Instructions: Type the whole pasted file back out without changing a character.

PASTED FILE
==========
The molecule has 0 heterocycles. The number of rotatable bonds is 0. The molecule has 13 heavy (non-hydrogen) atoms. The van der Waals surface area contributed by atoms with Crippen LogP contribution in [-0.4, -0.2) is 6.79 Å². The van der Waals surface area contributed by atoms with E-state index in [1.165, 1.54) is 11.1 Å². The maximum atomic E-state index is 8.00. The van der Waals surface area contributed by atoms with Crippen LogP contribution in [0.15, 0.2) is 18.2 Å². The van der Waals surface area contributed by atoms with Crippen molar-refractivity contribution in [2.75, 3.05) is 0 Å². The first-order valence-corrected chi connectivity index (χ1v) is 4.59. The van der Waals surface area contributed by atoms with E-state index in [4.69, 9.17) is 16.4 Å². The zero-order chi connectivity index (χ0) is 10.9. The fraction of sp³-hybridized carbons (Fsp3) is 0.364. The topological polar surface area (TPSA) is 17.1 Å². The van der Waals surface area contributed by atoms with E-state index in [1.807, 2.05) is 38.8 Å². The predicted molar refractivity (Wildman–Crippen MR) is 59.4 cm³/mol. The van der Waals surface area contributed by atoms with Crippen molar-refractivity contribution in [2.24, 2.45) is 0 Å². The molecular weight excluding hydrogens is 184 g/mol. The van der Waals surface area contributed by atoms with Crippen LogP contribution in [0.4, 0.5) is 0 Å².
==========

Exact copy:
The molecule has 0 heterocycles. The number of rotatable bonds is 0. The molecule has 13 heavy (non-hydrogen) atoms. The van der Waals surface area contributed by atoms with Crippen LogP contribution in [-0.4, -0.2) is 6.79 Å². The van der Waals surface area contributed by atoms with E-state index in [1.165, 1.54) is 11.1 Å². The maximum atomic E-state index is 8.00. The van der Waals surface area contributed by atoms with Crippen LogP contribution in [0.15, 0.2) is 18.2 Å². The van der Waals surface area contributed by atoms with Crippen molar-refractivity contribution in [2.75, 3.05) is 0 Å². The first-order valence-corrected chi connectivity index (χ1v) is 4.59. The van der Waals surface area contributed by atoms with E-state index in [4.69, 9.17) is 16.4 Å². The zero-order chi connectivity index (χ0) is 10.9. The fraction of sp³-hybridized carbons (Fsp3) is 0.364. The topological polar surface area (TPSA) is 17.1 Å². The van der Waals surface area contributed by atoms with E-state index in [1.807, 2.05) is 38.8 Å². The predicted molar refractivity (Wildman–Crippen MR) is 59.4 cm³/mol. The van der Waals surface area contributed by atoms with Crippen molar-refractivity contribution in [2.24, 2.45) is 0 Å². The molecular weight excluding hydrogens is 184 g/mol. The van der Waals surface area contributed by atoms with Crippen LogP contribution in [0.4, 0.5) is 0 Å².